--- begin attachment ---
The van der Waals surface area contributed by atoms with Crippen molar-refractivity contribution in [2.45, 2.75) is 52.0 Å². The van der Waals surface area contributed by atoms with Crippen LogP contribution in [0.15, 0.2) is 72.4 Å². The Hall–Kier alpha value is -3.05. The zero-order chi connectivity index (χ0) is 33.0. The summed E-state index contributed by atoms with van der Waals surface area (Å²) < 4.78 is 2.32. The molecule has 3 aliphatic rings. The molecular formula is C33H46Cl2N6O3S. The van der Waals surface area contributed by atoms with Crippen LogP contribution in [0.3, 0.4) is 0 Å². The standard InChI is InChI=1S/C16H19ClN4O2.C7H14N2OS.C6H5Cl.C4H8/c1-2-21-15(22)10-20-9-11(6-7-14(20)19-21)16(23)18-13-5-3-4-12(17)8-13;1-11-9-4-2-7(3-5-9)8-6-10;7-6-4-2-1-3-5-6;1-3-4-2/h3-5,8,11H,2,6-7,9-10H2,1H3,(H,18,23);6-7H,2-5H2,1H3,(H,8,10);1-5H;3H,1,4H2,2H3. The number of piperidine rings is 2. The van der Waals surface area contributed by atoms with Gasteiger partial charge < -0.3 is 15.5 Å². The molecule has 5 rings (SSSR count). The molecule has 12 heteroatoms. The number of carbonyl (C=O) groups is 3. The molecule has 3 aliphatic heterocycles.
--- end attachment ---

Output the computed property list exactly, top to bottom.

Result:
The van der Waals surface area contributed by atoms with Crippen molar-refractivity contribution in [2.45, 2.75) is 52.0 Å². The van der Waals surface area contributed by atoms with Crippen LogP contribution in [0.15, 0.2) is 72.4 Å². The Hall–Kier alpha value is -3.05. The zero-order chi connectivity index (χ0) is 33.0. The summed E-state index contributed by atoms with van der Waals surface area (Å²) < 4.78 is 2.32. The molecule has 3 aliphatic rings. The molecular formula is C33H46Cl2N6O3S. The van der Waals surface area contributed by atoms with Crippen LogP contribution in [0.3, 0.4) is 0 Å². The standard InChI is InChI=1S/C16H19ClN4O2.C7H14N2OS.C6H5Cl.C4H8/c1-2-21-15(22)10-20-9-11(6-7-14(20)19-21)16(23)18-13-5-3-4-12(17)8-13;1-11-9-4-2-7(3-5-9)8-6-10;7-6-4-2-1-3-5-6;1-3-4-2/h3-5,8,11H,2,6-7,9-10H2,1H3,(H,18,23);6-7H,2-5H2,1H3,(H,8,10);1-5H;3H,1,4H2,2H3. The number of piperidine rings is 2. The van der Waals surface area contributed by atoms with Gasteiger partial charge < -0.3 is 15.5 Å². The molecule has 5 rings (SSSR count). The molecule has 12 heteroatoms. The number of carbonyl (C=O) groups is 3. The molecule has 3 aliphatic heterocycles.